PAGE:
Kitniyot Labels: Keeping Authenticity Out of Jewish Conversations

The Jewish-American community has a tendency to superficially highlight the complexity of issues without taking clear positions to help resolve them.

Benjy Cannon
Benjy Cannon
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Kitniyot in Jerusalem's Old City.
Kitniyot in Jerusalem's Old City.Credit: Tess Scheflan
Benjy Cannon
Benjy Cannon

The Jewish community has a frustrating tendency to tiptoe around our most controversial issues. Rather than tackling them straight on, we employ a series of half-measures, which render our attempts to address challenges vague and incomplete.

Just last week, I discovered that Manischewitz and the Orthodox Union now make special labels that designate food as “Kosher for Passover with kitniyot” (legumes and other non-wheat grains). The obvious reason for creating such labels is to highlight for the Sephardi community, who consume kitniyot, which products are okay for their consumption over the holiday. A less obvious reason could be that Manischewitz and the OU are trying to accommodate the growing number of Ashkenazi Jews who have abandoned their custom of avoiding kitniyot during Passover and instead follow the custom of their Sephardi brethren. And so, in creating this label, Manischewitz and the OU may be trying to indicate to all Jews who choose to eat kitniyot during Passover which foods are kosher for them. Unfortunately for many Orthodox Ashkenazim, the label fails to clarify whether or not they should reconsider abstaining from kitniyot. By taking a non-position, it does not even help set the stage for possible religious reforms.

Why didn’t Manischewitz and the OU make the bolder move of declaring kitniyot kosher for Passover for all Jews? According to the OU website, there are two primary reasons Ashkenazim don’t eat kitniyot. The first is that they were often grown next to chametz (leavened) products. The second is that, supposedly, they are easily confused with one another. I had hoped that the OU would provide some sort of clear, updated stance on the issue, given kitniyot’s acceptance in Israel and our modern-day ability to distinguish between and properly separate grains, beans and rice.

But instead of authentically addressing the issue and taking a definitive stance (like declaring kitniyot kosher for all Jews, or even doing the opposite), the kitniyot labels merely concede that the issue is contentious and worth labeling as such. They create the illusion of engagement, but do little to address problems, because they don’t articulate a substantive stance.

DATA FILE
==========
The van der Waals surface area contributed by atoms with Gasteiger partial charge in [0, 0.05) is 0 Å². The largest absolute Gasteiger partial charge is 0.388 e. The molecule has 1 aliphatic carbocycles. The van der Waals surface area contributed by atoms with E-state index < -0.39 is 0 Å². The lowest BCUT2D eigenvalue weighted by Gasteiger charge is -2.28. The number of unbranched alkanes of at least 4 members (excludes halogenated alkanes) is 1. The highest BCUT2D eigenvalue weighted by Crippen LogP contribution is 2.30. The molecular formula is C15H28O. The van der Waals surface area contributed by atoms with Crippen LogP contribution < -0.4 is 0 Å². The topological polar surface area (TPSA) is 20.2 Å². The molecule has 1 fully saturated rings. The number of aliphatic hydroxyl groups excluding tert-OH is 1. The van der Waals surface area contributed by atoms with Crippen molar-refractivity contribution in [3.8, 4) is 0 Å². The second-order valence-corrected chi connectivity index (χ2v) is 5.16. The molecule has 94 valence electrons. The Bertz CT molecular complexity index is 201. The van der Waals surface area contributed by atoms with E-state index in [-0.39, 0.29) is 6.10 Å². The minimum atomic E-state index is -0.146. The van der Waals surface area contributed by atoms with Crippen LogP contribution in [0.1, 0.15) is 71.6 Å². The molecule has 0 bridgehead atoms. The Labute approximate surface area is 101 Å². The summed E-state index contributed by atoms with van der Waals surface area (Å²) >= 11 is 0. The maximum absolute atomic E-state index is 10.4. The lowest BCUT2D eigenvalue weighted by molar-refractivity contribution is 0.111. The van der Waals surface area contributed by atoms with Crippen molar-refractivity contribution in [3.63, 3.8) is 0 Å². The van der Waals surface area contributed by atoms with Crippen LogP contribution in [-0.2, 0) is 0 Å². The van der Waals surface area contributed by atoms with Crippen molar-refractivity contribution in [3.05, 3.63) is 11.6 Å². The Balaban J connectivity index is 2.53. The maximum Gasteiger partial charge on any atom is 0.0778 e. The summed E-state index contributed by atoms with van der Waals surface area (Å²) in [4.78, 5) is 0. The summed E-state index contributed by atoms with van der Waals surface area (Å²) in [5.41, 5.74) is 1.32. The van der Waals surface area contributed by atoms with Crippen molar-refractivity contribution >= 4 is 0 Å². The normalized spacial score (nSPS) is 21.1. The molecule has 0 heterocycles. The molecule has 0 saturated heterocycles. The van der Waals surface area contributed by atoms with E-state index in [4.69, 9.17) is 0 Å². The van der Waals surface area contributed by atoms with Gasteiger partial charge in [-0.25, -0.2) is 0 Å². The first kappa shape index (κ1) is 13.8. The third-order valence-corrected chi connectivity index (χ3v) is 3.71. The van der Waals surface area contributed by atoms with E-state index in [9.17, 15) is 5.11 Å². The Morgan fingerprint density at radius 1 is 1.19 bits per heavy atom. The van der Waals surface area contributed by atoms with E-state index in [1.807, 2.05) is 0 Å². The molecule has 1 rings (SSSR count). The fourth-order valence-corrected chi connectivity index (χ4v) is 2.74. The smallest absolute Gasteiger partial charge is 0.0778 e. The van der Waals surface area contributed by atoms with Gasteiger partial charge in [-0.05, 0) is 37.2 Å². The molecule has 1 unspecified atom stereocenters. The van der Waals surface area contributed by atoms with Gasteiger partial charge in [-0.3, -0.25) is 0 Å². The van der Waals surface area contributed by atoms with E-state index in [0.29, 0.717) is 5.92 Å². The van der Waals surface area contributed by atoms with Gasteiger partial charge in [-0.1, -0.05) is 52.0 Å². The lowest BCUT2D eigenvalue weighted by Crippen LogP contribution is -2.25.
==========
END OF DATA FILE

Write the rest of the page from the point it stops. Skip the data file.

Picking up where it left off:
Unfortunately, the Jewish-American community uses proverbial “kitniyot labels” when it comes to far more pressing issues. We embrace half-measures, rather than positions which address the heart of serious problems. These labels make us feel open minded to change, but by remaining superficial, shy away from it.

Take the issue of gay Jews for example. Recently, Rabbi Steve Greenberg, an openly gay Orthodox rabbi, came to talk at the University of Maryland. He gave an impassioned defense of gay Jews’ rights to not just be “accepted” by Orthodox communities, but to engage in intimate, sexual and loving relationships, without religious judgment. His defense came in response to a common question: While it is obvious that we must accept gay Jews, why must we also accept their “lifestyles?” The attitude evident in this question reflects a supposed sensitivity and openness to LGBT Jews, while simultaneously clinging to a traditional, discriminatory view of their sexual preferences. Here, the askers slapped on a kitniyot label by conceding the complexity and sensitivity of the issue, without actually addressing the challenges of living and loving as a gay Jew.

The same half-measures are evident in the area of intermarriage. Even some of the most progressive Jewish circles commonly regard interfaith families as mere “facts of life,” rather than acknowledging their unique contributions to Jewish communities. We slap on the kitniyot label when we describe interfaith families as an unfortunate reality that we must accept, but refuse to engage with their thoughts, feelings and unique contributions to Judaism.

The half-measures are also evident among liberal-Zionist attitudes to Israel. Students have told me, a campus activist, that my criticism of Israel is welcome so long as it has Israel’s best interests at heart. Rather than being engaged on the merits of my arguments, I am accused of manipulating fellow students or being insufficiently pro-Israel. These attitudes allow for superficial criticism of Israel, but only within an arbitrary set of parameters. Yes, it’s another kitniyot label.

Recognizing that certain issues are complex is important, but it’s only the first step in solving them. We also have to be clear about what we believe if we want to actually make progress.

Kitniyot labels, with their half-hearted acknowledgments, might help us feel like we have the best of both worlds, but they entail a superficial engagement with the problems they cover up.

When we hide behind kitniyot labels, we can claim to address the root of the problem without actually doing it. Of course everyone is entitled to their own opinion, but we should be honest about our views when our attitudes toward LGBT, intermarried and politically diverse Jews are perceived as discriminatory, offensive or intolerant. Only when we are clear with ourselves and those with whom we disagree will we be able to peel off our kitniyot labels and progress toward meaningful solutions to Judaism’s greatest challenges.

Benjy Cannon studies politics and philosophy at the University of Maryland. He is deeply involved in collegiate Jewish life at Maryland Hillel, where he sits on the board of directors, and is a J Street U communications co-chair. Follow him on Twitter, or send him an email.

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